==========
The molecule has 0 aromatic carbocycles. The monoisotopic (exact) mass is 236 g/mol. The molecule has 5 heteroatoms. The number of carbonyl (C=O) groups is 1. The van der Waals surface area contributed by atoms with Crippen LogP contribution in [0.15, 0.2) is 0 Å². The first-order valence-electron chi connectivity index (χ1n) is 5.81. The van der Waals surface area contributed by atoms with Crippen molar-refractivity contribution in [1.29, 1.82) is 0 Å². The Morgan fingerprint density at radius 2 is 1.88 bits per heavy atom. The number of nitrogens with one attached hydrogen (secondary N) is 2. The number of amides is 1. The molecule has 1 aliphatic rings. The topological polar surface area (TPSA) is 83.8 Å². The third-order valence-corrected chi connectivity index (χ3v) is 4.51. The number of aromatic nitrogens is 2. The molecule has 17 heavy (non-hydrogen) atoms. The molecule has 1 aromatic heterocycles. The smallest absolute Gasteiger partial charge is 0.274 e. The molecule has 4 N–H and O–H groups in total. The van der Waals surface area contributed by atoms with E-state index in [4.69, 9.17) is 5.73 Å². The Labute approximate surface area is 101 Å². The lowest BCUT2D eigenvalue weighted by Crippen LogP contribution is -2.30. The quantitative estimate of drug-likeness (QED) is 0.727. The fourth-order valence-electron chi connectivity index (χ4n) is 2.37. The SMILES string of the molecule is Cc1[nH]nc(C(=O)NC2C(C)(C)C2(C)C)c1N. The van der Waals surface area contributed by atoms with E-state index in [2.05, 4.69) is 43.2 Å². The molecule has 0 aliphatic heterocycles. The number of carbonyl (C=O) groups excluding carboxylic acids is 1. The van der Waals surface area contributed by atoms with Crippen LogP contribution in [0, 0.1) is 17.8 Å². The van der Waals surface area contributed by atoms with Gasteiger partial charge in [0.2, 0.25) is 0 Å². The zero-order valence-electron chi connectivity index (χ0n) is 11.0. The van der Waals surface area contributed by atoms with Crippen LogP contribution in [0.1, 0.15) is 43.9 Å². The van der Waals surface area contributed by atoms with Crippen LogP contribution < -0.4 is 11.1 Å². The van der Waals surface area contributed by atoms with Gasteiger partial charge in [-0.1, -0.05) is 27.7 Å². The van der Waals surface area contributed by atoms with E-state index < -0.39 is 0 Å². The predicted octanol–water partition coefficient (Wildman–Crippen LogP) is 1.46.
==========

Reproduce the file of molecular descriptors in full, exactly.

The molecule has 0 aromatic carbocycles. The monoisotopic (exact) mass is 236 g/mol. The molecule has 5 heteroatoms. The number of carbonyl (C=O) groups is 1. The van der Waals surface area contributed by atoms with Crippen LogP contribution in [0.15, 0.2) is 0 Å². The first-order valence-electron chi connectivity index (χ1n) is 5.81. The van der Waals surface area contributed by atoms with Crippen molar-refractivity contribution in [1.29, 1.82) is 0 Å². The Morgan fingerprint density at radius 2 is 1.88 bits per heavy atom. The number of nitrogens with one attached hydrogen (secondary N) is 2. The number of amides is 1. The molecule has 1 aliphatic rings. The topological polar surface area (TPSA) is 83.8 Å². The third-order valence-corrected chi connectivity index (χ3v) is 4.51. The number of aromatic nitrogens is 2. The molecule has 17 heavy (non-hydrogen) atoms. The molecule has 1 aromatic heterocycles. The smallest absolute Gasteiger partial charge is 0.274 e. The molecule has 4 N–H and O–H groups in total. The van der Waals surface area contributed by atoms with E-state index in [4.69, 9.17) is 5.73 Å². The Labute approximate surface area is 101 Å². The lowest BCUT2D eigenvalue weighted by Crippen LogP contribution is -2.30. The quantitative estimate of drug-likeness (QED) is 0.727. The fourth-order valence-electron chi connectivity index (χ4n) is 2.37. The SMILES string of the molecule is Cc1[nH]nc(C(=O)NC2C(C)(C)C2(C)C)c1N. The van der Waals surface area contributed by atoms with E-state index in [2.05, 4.69) is 43.2 Å². The molecule has 0 aliphatic heterocycles. The number of carbonyl (C=O) groups excluding carboxylic acids is 1. The van der Waals surface area contributed by atoms with Crippen LogP contribution in [0, 0.1) is 17.8 Å². The van der Waals surface area contributed by atoms with Gasteiger partial charge in [0.2, 0.25) is 0 Å². The zero-order valence-electron chi connectivity index (χ0n) is 11.0. The van der Waals surface area contributed by atoms with Crippen LogP contribution in [0.1, 0.15) is 43.9 Å². The van der Waals surface area contributed by atoms with Crippen LogP contribution < -0.4 is 11.1 Å². The van der Waals surface area contributed by atoms with Gasteiger partial charge in [-0.1, -0.05) is 27.7 Å². The van der Waals surface area contributed by atoms with E-state index < -0.39 is 0 Å². The predicted octanol–water partition coefficient (Wildman–Crippen LogP) is 1.46.